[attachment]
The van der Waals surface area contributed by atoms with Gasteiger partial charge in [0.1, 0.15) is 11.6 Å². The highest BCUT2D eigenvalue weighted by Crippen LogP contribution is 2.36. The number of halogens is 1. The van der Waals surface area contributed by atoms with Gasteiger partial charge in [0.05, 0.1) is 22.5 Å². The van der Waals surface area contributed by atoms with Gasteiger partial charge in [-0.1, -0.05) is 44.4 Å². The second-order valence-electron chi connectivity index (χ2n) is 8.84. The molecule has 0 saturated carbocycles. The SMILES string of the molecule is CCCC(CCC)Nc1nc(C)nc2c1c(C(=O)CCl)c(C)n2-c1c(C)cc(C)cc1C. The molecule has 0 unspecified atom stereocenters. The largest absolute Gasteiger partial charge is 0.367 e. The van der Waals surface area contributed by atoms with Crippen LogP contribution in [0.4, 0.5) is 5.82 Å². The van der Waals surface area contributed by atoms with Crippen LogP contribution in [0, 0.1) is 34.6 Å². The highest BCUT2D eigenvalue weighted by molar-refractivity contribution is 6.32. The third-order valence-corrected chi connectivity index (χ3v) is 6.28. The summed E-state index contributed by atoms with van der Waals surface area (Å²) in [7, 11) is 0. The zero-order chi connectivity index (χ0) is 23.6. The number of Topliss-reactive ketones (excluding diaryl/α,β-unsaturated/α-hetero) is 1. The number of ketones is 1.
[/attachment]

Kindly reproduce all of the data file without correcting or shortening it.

The van der Waals surface area contributed by atoms with Gasteiger partial charge in [0.1, 0.15) is 11.6 Å². The highest BCUT2D eigenvalue weighted by Crippen LogP contribution is 2.36. The number of halogens is 1. The van der Waals surface area contributed by atoms with Gasteiger partial charge in [0.05, 0.1) is 22.5 Å². The van der Waals surface area contributed by atoms with Gasteiger partial charge in [-0.1, -0.05) is 44.4 Å². The second-order valence-electron chi connectivity index (χ2n) is 8.84. The molecule has 0 saturated carbocycles. The SMILES string of the molecule is CCCC(CCC)Nc1nc(C)nc2c1c(C(=O)CCl)c(C)n2-c1c(C)cc(C)cc1C. The molecule has 0 unspecified atom stereocenters. The largest absolute Gasteiger partial charge is 0.367 e. The van der Waals surface area contributed by atoms with Crippen LogP contribution in [0.4, 0.5) is 5.82 Å². The van der Waals surface area contributed by atoms with Crippen LogP contribution in [0, 0.1) is 34.6 Å². The highest BCUT2D eigenvalue weighted by molar-refractivity contribution is 6.32. The third-order valence-corrected chi connectivity index (χ3v) is 6.28. The summed E-state index contributed by atoms with van der Waals surface area (Å²) in [7, 11) is 0. The zero-order chi connectivity index (χ0) is 23.6. The number of Topliss-reactive ketones (excluding diaryl/α,β-unsaturated/α-hetero) is 1. The number of ketones is 1.